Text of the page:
Hooked to Fish Oil? It Has No Benefits for Type 2 Diabetics
The conclusion was that increasing omega-3, omega-6, or total PUFA has little or no effect on type 2 diabetes.
After being told repeatedly to add fish oil to their list of supplements, a new study now claims Omega 3 has no additional benefits for Type 2 diabetics.
The report was a review of over 80 previous studies and was published in British Medical Journal.
The aim was to assess effects of increasing omega-3, omega-6, and total polyunsaturated fatty acids (PUFA) on diabetes diagnosis and glucose metabolism.
The conclusion was that increasing omega-3, omega-6, or total PUFA has little or no effect on prevention and treatment of type 2 diabetes.
The authors told BBC that they found “no harm and no benefit” of taking these pills.
"This is really expensive stuff. If somebody's at risk of diabetes, there are much better things to spend money on, like a physical activity - or oily fish," said Dr Lee Hooper.
That’s the advice most nutritionists give. Increase your intake of oily fish or add it to your diet atleast twice a week. Buying expensive supplements has often been equated to expensive pee.
Omega-3 are essential fatty acids (EFAs) that cannot be produced by the body itself. They are polyunsaturated fats that have to be consumed using food items (or supplements, only after advise by a doctor).
Speaking to FIT earlier, nutritionist Kavita Devgan said, that the recommended intake of omega-3 includes either consuming a 100gm of fatty fish twice a week or 25gm of flax seed or methi seeds at least 4-5 times a week.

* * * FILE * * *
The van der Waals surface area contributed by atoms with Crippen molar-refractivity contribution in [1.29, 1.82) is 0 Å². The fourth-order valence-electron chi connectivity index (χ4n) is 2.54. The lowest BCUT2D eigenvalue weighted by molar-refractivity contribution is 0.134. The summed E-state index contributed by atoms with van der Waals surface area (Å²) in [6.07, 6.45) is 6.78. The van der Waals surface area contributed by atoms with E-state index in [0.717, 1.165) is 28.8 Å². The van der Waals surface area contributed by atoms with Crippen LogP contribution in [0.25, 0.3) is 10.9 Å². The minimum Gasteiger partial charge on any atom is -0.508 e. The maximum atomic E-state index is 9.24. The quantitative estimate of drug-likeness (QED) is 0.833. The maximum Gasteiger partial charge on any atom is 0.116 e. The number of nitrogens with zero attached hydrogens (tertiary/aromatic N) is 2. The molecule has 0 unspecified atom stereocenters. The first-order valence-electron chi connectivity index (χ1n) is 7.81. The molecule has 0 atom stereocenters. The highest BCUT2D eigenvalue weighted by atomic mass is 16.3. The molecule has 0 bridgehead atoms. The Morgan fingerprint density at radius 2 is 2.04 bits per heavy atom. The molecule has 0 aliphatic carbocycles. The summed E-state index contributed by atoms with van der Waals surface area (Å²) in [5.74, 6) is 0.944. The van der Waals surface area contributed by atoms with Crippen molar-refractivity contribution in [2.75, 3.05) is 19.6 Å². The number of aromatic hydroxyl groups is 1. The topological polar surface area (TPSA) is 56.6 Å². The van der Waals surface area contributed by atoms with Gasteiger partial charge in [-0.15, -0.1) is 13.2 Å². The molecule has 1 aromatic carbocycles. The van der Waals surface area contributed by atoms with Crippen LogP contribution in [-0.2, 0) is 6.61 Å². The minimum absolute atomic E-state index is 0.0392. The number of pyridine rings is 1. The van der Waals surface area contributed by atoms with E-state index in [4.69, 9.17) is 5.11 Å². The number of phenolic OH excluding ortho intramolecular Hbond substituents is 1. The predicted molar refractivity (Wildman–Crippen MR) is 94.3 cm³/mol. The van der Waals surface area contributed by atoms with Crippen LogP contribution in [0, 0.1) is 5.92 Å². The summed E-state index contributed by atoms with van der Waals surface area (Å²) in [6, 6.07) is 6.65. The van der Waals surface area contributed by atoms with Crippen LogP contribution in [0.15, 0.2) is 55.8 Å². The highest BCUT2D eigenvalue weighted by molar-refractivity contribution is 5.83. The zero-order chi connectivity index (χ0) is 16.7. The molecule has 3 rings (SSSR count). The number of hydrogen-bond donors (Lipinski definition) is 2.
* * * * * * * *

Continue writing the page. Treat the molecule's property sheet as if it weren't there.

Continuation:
Omega 3 Rich Foods
- Trout: Packed with omega-3s, is also a good source of B vitamins, which can help improve energy levels and keep hair, nails and skin healthy.
- Mackerel: Choose fresh mackerel rather than smoked or tinned. The smoking process destroys some of the nutrients and canned mackerel has lower levels of omega-3s. It is also a good source of selenium, which reduces risk of cancer and protects against heart disease, as well as vitamins B6 and B12.
- Salmon: Salmon is ahead of trout and mackerel, containing 2.7g of omega-3 per 100g, is also packed with vitamins A and D, plus the B vitamins.
- Black Pomfret
- Shellfish: Although it’s high in cholesterol, the benefits of omega 3 far outweigh that.
For vegetarians, Kavita recommends fats and oils of mustard seeds, methi seeds, urad dal, rajma, soybeans, lobia, walnuts, bajra. Additionally, olive, canola, flaxseed and walnut oils can also be used as your cooking medium.
(This story was auto-published from a syndicated feed. No part of the story has been edited by The Quint.)
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